The story elements of BY HOOK may seem familiar: small town drifter Shy (Howard), with empty pockets, hustles their way to the big city, meets Valentine (Dodge), another fellow down on their luck, and discover for as much as they're trying to assert how well they can navigate the world, they really need each other as friends to survive it. The prime detail that makes this all fresh is that both creators, and the protagonists they play, are biological females living as men, so natural in their identity it's not a plot point at all, and practically not even an issue as they go about life, though at times the topic comes up among themselves and outside observers do notice - in one nice low-key moment, some kids notice Shy on a stoop and ask "Are you a boy or a girl?" and he calmly replies "Both." (I'm pretty sure Howard wasn't a Deion Sanders fan either) As such, nothing that takes place in the movie can be marginalized as some sort of specific or exclusive gay/lesbian experience - we're seeing a male-bonding arc like we would see in any number of conventional buddy films - yet we are in a place and among people we don't often get to meet in life or at the movies. Instead of trying to explain themselves and make us relate to them, we join Shy and Val already in progress, and naturally relate to them anyhow. As blogger Jesse Ataide wrote in his review, "[It is] just about the only film I can think of that allows the main characters not only occupy an ambiguous space in regards to both gender and sexuality, but also has a narrative that shows no interest in forcing or demanding distinctions be made...not only is it an alternative view of [San Francisco] but practically an alternative universe in and of itself..."


The other detail that makes this movie stick to the ribs like the rich dinner ostensibly promised by intentionally punnishly-named producer Steak House (and their Steakhaus Productions company) is Harry Dodge's performance as Valentine.  Lest I disrespect the other parties, I must stress that BY HOOK OR BY CROOK is a team effort, not just involving the longtime friends and collaborators Dodge & Howard, but also substantial contribution from co-star (and Dodge's then-partner) Stanya Kahn as Billie, Val's supportive girlfriend. Together in their performances and improvised dialogue, they make the foundation that keeps the viewer interested in their story when it otherwise starts to drag. But while Howard is conventionally handsome as Shy, in his good suit and father's oversized shoes, and Kahn is adorable with her frazzled sense of fashion, as soon as we meet Val, he owns the movie. Vulnerable, prone to poetic ramblings and colorful slang, yearning for a parent never known, and playing much more of a tweener role with his gender than Shy, with Billie he has a girlfriend who loves him, but Shy is that kindred soul who gets him. And as Shy learns to put aside his thoughts of petty crime to help out Val, we get over the initial oddity of Val's demeanor and become fond and protective of his damaged soul.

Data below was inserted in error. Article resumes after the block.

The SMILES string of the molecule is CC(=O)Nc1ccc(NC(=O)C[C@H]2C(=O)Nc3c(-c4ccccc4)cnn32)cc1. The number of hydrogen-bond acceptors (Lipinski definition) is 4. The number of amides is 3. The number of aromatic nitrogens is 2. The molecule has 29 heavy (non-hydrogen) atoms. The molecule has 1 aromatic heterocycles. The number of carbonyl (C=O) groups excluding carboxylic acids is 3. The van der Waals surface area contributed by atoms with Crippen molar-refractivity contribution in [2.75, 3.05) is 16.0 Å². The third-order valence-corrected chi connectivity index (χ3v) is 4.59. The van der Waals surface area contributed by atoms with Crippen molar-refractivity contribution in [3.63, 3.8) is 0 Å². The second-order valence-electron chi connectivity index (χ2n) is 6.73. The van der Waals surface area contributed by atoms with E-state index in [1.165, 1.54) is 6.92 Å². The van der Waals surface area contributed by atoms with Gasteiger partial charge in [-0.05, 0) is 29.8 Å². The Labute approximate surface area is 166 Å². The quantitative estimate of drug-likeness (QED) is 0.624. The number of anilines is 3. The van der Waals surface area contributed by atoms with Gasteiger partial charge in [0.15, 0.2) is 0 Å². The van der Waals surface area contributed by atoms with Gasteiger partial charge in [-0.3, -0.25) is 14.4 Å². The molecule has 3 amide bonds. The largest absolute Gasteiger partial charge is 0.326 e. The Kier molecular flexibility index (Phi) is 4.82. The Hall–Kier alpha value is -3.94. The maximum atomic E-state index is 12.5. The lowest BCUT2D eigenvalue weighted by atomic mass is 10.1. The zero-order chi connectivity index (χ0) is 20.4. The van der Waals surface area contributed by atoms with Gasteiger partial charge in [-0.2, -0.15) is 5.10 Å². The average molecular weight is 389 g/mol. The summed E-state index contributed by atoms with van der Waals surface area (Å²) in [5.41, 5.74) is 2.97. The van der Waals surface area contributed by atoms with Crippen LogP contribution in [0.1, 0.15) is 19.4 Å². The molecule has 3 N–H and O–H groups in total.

Quoted as neither identifying as “either male or female particularly,” in the manner of pansexual provocateur Genesis Breyer P-Orridge (albeit without the surgical enhancements), for me Harry Dodge embodies that unclassifiability whom all those who have fought this culture war on the side of the square pegs and $3 bills had in mind. His scraggly twin strands of beard so small and fragile they remind one of a child playing dress-up with no regard to gender appropriateness, he seems always ready for play and exploration and unbothered by tired protocols. This isn't one of those, say, "if Mickey Rourke in THE POPE OF GREENWICH VILLAGE and Ally Sheedy in THE BREAKFAST CLUB had a baby" situations; those two got into Calvin's transmogrifier and got smushed into one person. His spirit embodies the first strand of my fifth paragraph, and BY HOOK OR BY CROOK nicely embodies the second strand of that preamble. I don't quite know if it's grammatically correct to use the term man-crush on a drag king, but I think he's just dreamy.

The filmmakers and many critics have cited John Schlesinger's MIDNIGHT COWBOY as an influence on this film, and it's a sensible comparison: Val's observation "That is a colossal shirt" is directly stolen from that earlier film.  But for me, the unacknowledged and closest spiritual cousin is Jerry Schatzberg's 1973 drama SCARECROW starring Gene Hackman and Al Pacino as wanderers brought together by fate, meandering around the highways. In fact they are so close as if HOOK were a free remake of the former. Hackman's Max is the tough, hardscrabble loner who is out to make and hold onto money to feed an illusion of security and success, just as Shy contemplates petty thefts to assuage his resentment over being poor. And Pacino's flamboyant Lion uses humor and pretty metaphors to insulate himself against large heartbreak as Val does. Both films involve one character creating a loud diversion in a store so that the other can pilfer goods. And the endings also present almost matching situations where a moral crossroads is reached. There is no evidence Howard or Dodge saw SCARECROW when they were picking bits of inspiration.  But these two movies would make an excellent double feature someday.